As our Dan Pizzuta highlighted yesterday, the AFC Championship game could be decided by red zone performance. When it comes to performing the red zone, no teams has run as hot as the Tennessee Titans.
Tennessee has scored on just 6-of-21 possessions in the postseason (28.6%), which is the second-lowest rate for a team this postseason. Of those possessions, just five have gained more than 36 yards of offense. That hasn’t mattered because the Titans continue to convert their high-leverage scoring opportunities into touchdowns at a torrid pace.
All six of those scoring drives have been touchdowns and the past 24 scores by the Tennessee offense have been touchdowns. They haven’t even attempted a field goal since Week 15 or have made one since Week 13.
Since the Titans turned their offense over to Ryan Tannehill in Week 7, the Titans have scored a 31 red zone touchdowns, tied with the Ravens for the most in the NFL over that span. In terms of cashing in scoring opportunities for their maximum value, the Titans have scored a touchdown on 31-of-39 drives that ended inside of the red zone under Tannehill. That 79.5% touchdown rate is tops in the league. The rest of the NFL has scored a touchdown on 56.9% of their possessions that have ended inside of the red zone. For more of a visual on just how wide of a gap the Titans have over the league over that span in not settling for field goals in the red zone, check out this from J.J. Zachariason.
Red zone touchdown to field goal ratios over this time period (this is legitimately insane): pic.twitter.com/dILSwBSVTL
— JJ Zachariason (@LateRoundQB) January 12, 2020
Having Derrick Henry, who has a league-leading 10 red zone rushing touchdowns since Week 7, aids their performance in red zone. The Titans have run the ball on 51.1% of their red zone plays — the fifth-highest rate in the league — under Tannehill, but don’t be mistaken, where the Titans are truly trumping the league rate in efficiency in cashing out drives is through the passing game and particularly on third and fourth downs.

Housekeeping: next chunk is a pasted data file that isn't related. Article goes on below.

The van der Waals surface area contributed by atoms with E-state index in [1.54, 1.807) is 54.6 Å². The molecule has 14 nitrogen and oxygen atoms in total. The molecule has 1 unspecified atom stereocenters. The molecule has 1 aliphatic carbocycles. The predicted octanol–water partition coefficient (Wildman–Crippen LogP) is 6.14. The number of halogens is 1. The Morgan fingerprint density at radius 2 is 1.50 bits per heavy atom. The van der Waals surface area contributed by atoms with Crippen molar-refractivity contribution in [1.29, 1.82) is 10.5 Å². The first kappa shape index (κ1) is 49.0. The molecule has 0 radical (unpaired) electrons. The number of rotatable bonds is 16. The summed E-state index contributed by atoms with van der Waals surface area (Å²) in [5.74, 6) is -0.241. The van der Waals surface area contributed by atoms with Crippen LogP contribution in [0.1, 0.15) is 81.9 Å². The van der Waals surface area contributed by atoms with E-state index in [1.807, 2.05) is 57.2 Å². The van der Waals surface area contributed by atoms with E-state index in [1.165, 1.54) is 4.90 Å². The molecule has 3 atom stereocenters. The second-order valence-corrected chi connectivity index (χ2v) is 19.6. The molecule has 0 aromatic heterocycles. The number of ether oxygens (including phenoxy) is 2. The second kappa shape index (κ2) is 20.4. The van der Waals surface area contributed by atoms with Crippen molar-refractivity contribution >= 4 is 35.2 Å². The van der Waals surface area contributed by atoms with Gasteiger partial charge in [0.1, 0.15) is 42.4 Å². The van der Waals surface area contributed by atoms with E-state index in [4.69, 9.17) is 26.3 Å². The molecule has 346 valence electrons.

Tannehill’s 16 red zone passing touchdowns over that span have been bested by only Lamar Jackson (19) since he took over as the starter. Eight of those passing touchdowns have come on third or fourth down and Tannehill also has added three rushing touchdowns on third and fourth down in the red zone.
Running hot in the red zone, 13 (the most in the league) of those 31 team touchdowns (41.9%) have come on third or fourth down, with four of the six red zone touchdowns they’ve scored in the postseason coming on those downs.
Under Tannehill, the Titans have run 21 red zone plays on third or fourth down. That only ranks 24th in the league. But 18 of those 21 plays on third or fourth down have resulted in a first down or a touchdown (85.7%). The rest of the league in those situations has converted a first down or touchdown on 40.2% of their plays over that span. Tannehill himself has thrown a pass or run on 16 of those 21 plays while Henry has touched the ball just three times on those plays.
Over the same time frame, the Chiefs have had the third-best defense on third and fourth downs in the red zone. During that time, they’ve allowed just 0.8 yards per play on third and fourth down in the red zone and have allowed a first down conversion or a touchdown on 29.2% of those plays, which also ranks third in the league since Week 7.